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    • "Recently, attention has been focused on the role of oxidative stress and reactive oxygen species (ROS) production in neoplastic transformation and progression (Duracková 2010). Strong evidence suggests a close relationship even between oxidative stress and thyroid cancer (Wang et al. 2011, Xing 2012), encouraging testing of antioxidant molecules as potential novel targeted therapeutics. Many reports have stated the ability of oleuropein (OLE) and its derivatives, seco-phenolic compounds present in considerable amounts in olive leaves, drupes, and virgin olive oils, to scavenge ROS (Visioli et al. 2002, El & Karakaya 2009, Cicerale et al. 2010) and inhibit the proliferation of several tumor cell lines (Hamdi & Castellon 2005, El & Karakaya 2009, Goulas et al. 2009, Cicerale et al. 2010, Bulotta et al. 2011). "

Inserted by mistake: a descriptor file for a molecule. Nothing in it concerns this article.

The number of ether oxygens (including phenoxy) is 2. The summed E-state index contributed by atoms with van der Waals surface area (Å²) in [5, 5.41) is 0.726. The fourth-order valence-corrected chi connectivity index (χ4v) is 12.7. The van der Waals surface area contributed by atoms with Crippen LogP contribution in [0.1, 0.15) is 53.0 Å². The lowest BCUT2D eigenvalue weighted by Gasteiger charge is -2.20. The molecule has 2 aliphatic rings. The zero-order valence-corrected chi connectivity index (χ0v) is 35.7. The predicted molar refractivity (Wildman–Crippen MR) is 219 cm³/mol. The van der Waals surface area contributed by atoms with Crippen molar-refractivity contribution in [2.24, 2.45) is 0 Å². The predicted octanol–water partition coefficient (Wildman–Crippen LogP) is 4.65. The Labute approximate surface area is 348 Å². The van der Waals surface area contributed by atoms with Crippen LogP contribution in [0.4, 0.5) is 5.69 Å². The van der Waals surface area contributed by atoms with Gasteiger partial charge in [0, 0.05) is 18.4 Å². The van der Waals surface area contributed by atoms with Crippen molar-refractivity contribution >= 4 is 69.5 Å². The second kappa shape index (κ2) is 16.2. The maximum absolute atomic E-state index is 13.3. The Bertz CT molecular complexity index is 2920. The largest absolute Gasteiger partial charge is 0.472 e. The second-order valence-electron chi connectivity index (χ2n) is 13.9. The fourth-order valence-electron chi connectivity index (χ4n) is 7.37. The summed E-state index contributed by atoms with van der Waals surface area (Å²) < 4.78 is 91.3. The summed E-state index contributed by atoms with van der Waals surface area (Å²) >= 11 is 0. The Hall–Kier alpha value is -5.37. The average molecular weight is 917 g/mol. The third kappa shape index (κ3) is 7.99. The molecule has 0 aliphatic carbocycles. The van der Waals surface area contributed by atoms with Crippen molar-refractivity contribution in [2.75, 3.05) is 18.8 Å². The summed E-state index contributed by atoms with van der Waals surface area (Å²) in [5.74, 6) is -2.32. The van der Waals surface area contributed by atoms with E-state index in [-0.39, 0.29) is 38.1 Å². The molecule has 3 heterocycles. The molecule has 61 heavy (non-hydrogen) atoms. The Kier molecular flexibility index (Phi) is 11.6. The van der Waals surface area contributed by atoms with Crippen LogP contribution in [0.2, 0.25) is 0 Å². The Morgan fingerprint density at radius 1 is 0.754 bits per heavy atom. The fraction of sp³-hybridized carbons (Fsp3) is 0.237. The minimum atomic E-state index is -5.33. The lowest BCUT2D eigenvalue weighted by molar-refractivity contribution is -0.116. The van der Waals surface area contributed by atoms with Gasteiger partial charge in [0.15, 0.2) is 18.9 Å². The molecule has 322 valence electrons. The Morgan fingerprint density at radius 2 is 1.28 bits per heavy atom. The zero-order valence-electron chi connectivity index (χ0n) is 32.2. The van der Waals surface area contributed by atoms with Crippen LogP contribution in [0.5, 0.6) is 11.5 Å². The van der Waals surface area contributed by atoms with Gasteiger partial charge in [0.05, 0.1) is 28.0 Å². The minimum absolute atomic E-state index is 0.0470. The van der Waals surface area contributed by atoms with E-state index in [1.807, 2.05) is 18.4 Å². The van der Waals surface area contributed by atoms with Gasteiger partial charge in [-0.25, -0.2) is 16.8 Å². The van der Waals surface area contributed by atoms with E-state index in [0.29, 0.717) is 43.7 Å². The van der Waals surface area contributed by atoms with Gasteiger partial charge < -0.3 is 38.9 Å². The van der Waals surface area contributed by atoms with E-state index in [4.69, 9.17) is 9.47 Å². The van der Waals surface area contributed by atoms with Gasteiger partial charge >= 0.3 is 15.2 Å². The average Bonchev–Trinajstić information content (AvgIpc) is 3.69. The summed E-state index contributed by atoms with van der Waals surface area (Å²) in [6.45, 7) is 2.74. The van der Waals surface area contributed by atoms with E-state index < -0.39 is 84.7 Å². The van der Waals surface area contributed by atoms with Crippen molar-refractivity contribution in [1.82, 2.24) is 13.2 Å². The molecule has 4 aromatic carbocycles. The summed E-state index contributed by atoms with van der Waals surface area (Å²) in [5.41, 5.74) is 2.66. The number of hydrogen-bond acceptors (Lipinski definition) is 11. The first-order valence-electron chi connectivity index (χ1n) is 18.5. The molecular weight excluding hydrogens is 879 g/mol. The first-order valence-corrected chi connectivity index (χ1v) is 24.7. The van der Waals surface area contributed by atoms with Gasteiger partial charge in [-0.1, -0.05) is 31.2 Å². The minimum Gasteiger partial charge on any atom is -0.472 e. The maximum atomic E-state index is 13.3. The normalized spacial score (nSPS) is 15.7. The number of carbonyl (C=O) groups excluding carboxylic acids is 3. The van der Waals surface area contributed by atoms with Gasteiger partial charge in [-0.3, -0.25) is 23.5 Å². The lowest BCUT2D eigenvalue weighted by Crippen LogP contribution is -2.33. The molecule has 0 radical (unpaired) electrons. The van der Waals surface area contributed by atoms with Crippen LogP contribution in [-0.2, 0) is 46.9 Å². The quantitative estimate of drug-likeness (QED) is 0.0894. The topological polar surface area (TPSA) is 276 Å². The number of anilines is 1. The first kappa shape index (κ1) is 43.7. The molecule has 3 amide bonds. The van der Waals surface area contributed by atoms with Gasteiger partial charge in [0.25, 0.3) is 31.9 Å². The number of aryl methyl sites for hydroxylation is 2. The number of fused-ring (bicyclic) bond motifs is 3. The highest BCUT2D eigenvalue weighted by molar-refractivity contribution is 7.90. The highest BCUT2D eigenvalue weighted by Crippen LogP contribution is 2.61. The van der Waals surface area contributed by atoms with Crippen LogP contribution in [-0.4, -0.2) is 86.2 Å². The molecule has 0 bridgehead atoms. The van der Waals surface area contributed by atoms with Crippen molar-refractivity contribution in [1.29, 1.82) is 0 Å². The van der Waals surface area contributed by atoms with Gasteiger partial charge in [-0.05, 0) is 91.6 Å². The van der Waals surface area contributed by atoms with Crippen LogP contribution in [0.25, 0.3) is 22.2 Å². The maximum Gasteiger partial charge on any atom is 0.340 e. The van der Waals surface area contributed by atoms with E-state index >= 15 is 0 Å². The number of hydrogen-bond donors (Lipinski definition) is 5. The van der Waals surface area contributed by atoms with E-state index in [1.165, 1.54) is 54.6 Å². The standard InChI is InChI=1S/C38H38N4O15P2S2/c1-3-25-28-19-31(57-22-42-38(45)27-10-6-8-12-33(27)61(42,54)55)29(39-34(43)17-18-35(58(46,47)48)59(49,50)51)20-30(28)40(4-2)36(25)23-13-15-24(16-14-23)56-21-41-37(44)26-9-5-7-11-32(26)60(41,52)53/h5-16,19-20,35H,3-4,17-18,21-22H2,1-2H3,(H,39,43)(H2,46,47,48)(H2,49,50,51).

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    ABSTRACT: The olive tree phenolic components oleuropein and its derivatives have shown many biological properties, so representing promising novel therapeutics for the treatment of several diseases, including neoplasia. In this study we evaluated the activities of oleuropein (OLE) and its peracetylated derivative (peracetylated oleuropein, Ac-OLE), against two thyroid tumour cell lines which host genotypic alterations detected in human papillary thyroid cancer. TPC-1 and BCPAP cells were treated with OLE and Ac-OLE, and the effects on viability evaluated by MTT, cell counting and Trypan blue exclusion assays. Antioxidant effects were analyzed by measuring the radical oxygen species (ROS) in basal conditions and after treatment with hydrogen peroxide (H2O2). Activity of MAP kinase and PI3k-Akt signalling pathways were evaluated by examining the levels of phosphorylated ERK and Akt by western blot. We found that OLE inhibited significantly the proliferation of both cell lines. This effect was paralleled by a reduction of basal phospho-Akt and phospho-ERK levels and H2O2-induced ROS levels. A stronger effect was elicited by Ac-OLE either in inhibiting cell growth or as antioxidant, in particular on BCPAP cells. Our results demonstrate that OLE and especially Ac-OLE inhibit in vitro thyroid cancer cell proliferation acting on growth promoting signal pathways, as well as exerting antioxidant effects. Further studies will reveal the potential application as novel targeted therapeutics in thyroid cancer.